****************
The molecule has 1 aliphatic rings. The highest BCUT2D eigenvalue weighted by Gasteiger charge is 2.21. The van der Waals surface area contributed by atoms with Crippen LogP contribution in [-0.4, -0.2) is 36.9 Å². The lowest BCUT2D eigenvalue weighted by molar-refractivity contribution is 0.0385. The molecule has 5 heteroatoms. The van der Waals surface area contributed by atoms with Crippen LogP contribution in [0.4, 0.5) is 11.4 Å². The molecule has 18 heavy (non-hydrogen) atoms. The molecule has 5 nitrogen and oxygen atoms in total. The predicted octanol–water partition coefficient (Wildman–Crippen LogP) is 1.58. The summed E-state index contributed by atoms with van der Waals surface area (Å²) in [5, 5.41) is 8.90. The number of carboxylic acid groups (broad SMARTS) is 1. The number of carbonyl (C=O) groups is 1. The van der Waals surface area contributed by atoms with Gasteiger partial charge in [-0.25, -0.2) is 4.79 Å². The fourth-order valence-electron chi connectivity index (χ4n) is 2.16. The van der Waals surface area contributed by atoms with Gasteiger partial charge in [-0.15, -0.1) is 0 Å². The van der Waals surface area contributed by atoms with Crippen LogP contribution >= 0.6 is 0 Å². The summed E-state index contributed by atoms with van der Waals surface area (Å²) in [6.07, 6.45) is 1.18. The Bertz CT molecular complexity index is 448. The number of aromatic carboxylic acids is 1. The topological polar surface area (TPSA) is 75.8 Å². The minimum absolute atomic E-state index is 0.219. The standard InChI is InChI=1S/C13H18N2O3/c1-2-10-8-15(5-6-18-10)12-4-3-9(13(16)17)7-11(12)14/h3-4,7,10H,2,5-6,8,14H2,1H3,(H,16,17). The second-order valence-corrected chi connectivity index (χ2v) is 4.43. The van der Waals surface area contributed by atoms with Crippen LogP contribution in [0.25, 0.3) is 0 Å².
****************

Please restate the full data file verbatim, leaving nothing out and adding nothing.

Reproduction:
The molecule has 1 aliphatic rings. The highest BCUT2D eigenvalue weighted by Gasteiger charge is 2.21. The van der Waals surface area contributed by atoms with Crippen LogP contribution in [-0.4, -0.2) is 36.9 Å². The lowest BCUT2D eigenvalue weighted by molar-refractivity contribution is 0.0385. The molecule has 5 heteroatoms. The van der Waals surface area contributed by atoms with Crippen LogP contribution in [0.4, 0.5) is 11.4 Å². The molecule has 18 heavy (non-hydrogen) atoms. The molecule has 5 nitrogen and oxygen atoms in total. The predicted octanol–water partition coefficient (Wildman–Crippen LogP) is 1.58. The summed E-state index contributed by atoms with van der Waals surface area (Å²) in [5, 5.41) is 8.90. The number of carboxylic acid groups (broad SMARTS) is 1. The number of carbonyl (C=O) groups is 1. The van der Waals surface area contributed by atoms with Gasteiger partial charge in [-0.25, -0.2) is 4.79 Å². The fourth-order valence-electron chi connectivity index (χ4n) is 2.16. The van der Waals surface area contributed by atoms with Gasteiger partial charge in [-0.15, -0.1) is 0 Å². The van der Waals surface area contributed by atoms with Crippen LogP contribution >= 0.6 is 0 Å². The summed E-state index contributed by atoms with van der Waals surface area (Å²) in [6.07, 6.45) is 1.18. The Bertz CT molecular complexity index is 448. The number of aromatic carboxylic acids is 1. The topological polar surface area (TPSA) is 75.8 Å². The minimum absolute atomic E-state index is 0.219. The standard InChI is InChI=1S/C13H18N2O3/c1-2-10-8-15(5-6-18-10)12-4-3-9(13(16)17)7-11(12)14/h3-4,7,10H,2,5-6,8,14H2,1H3,(H,16,17). The second-order valence-corrected chi connectivity index (χ2v) is 4.43. The van der Waals surface area contributed by atoms with Crippen LogP contribution in [0.25, 0.3) is 0 Å².